12. Hirsch, Boris & Schnabel, Claus, 2011. "Let's take bargaining models seriously: The decline in union power in Germany, 1992 - 2009," FAU Discussion Papers in Economics 10/2011, Friedrich-Alexander University Erlangen-Nuremberg, Institute for Economics.
    13. Sven Jung & Claus Schnabel, 2011. "Paying More than Necessary? The Wage Cushion in Germany," LABOUR, CEIS, vol. 25(2), pages 182-197, June.
    14. Doiron, Denise J, 1992. "Bargaining Power and Wage-Employment Contracts in a Unionized Industry," International Economic Review, Department of Economics, University of Pennsylvania and Osaka University Institute of Social and Economic Research Association, vol. 33(3), pages 583-606, August.
    Full references (including those not matched with items on IDEAS)

    Citations

    Citations are extracted by the CitEc Project, subscribe to its RSS feed for this item.
    as


    Cited by:

    1. Hirsch, Boris & Schnabel, Claus, 2011. "Let's take bargaining models seriously: The decline in union power in Germany, 1992 - 2009," FAU Discussion Papers in Economics 10/2011, Friedrich-Alexander University Erlangen-Nuremberg, Institute for Economics.
    2. John Addison & Paulino Teixeira & Jens Stephani & Lutz Bellmann, 2012. "Can German Unions Still Cut It?," GEMF Working Papers 2012-19, GEMF, Faculty of Economics, University of Coimbra.
    3. Schnabel, Claus, 2012. "Union membership and density: Some (not so) stylized facts and challenges," Discussion Papers 81, Friedrich-Alexander University Erlangen-Nuremberg, Chair of Labour and Regional Economics.

    More about this item

    Keywords

    trade union power; wage bargaining; labour share; Germany;

    JEL classification:

    • J50 - Labor and Demographic Economics - - Labor-Management Relations, Trade Unions, and Collective Bargaining - - - General
    • J51 - Labor and Demographic Economics - - Labor-Management Relations, Trade Unions, and Collective Bargaining - - - Trade Unions: Objectives, Structure, and Effects

    NEP fields

    This paper has been announced in the following NEP Reports:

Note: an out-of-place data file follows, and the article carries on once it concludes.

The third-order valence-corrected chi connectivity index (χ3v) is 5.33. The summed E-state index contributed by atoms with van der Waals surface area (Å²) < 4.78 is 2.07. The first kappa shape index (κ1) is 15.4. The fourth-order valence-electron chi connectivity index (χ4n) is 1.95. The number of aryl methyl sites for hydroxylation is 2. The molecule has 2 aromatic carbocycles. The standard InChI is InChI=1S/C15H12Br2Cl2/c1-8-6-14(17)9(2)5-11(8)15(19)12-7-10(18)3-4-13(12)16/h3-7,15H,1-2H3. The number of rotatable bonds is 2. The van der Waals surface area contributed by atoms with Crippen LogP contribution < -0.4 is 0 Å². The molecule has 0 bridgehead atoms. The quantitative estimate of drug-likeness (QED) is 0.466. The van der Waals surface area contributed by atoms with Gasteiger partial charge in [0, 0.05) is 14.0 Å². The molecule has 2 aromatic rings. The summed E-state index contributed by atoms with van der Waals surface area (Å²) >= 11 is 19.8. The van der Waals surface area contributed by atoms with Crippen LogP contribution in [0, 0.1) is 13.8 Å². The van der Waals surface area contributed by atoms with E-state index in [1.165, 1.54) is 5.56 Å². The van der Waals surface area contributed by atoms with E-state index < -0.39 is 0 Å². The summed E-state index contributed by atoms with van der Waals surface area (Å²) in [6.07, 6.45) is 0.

Statistics

    Access and download statistics

    Corrections

    All material on this site has been provided by the respective publishers and authors. You can help correct errors and omissions. When requesting a correction, please mention this item's handle: RePEc:zbw:faulre:73. See general information about how to correct material in RePEc.

    For technical questions regarding this item, or to correct its authors, title, abstract, bibliographic or download information, contact: (ZBW - German National Library of Economics). General contact details of provider: http://edirc.repec.org/data/vierlde.html .

    If you have authored this item and are not yet registered with RePEc, we encourage you to do it here. This allows to link your profile to this item. It also allows you to accept potential citations to this item that we are uncertain about.

    If CitEc recognized a reference but did not link an item in RePEc to it, you can help with this form .

    If you know of missing items citing this one, you can help us creating those links by adding the relevant references in the same way as above, for each refering item. If you are a registered author of this item, you may also want to check the "citations" tab in your RePEc Author Service profile, as there may be some citations waiting for confirmation.

    Please note that corrections may take a couple of weeks to filter through the various RePEc services.

    IDEAS is a RePEc service hosted by the Research Division of the Federal Reserve Bank of St. Louis . RePEc uses bibliographic data supplied by the respective publishers.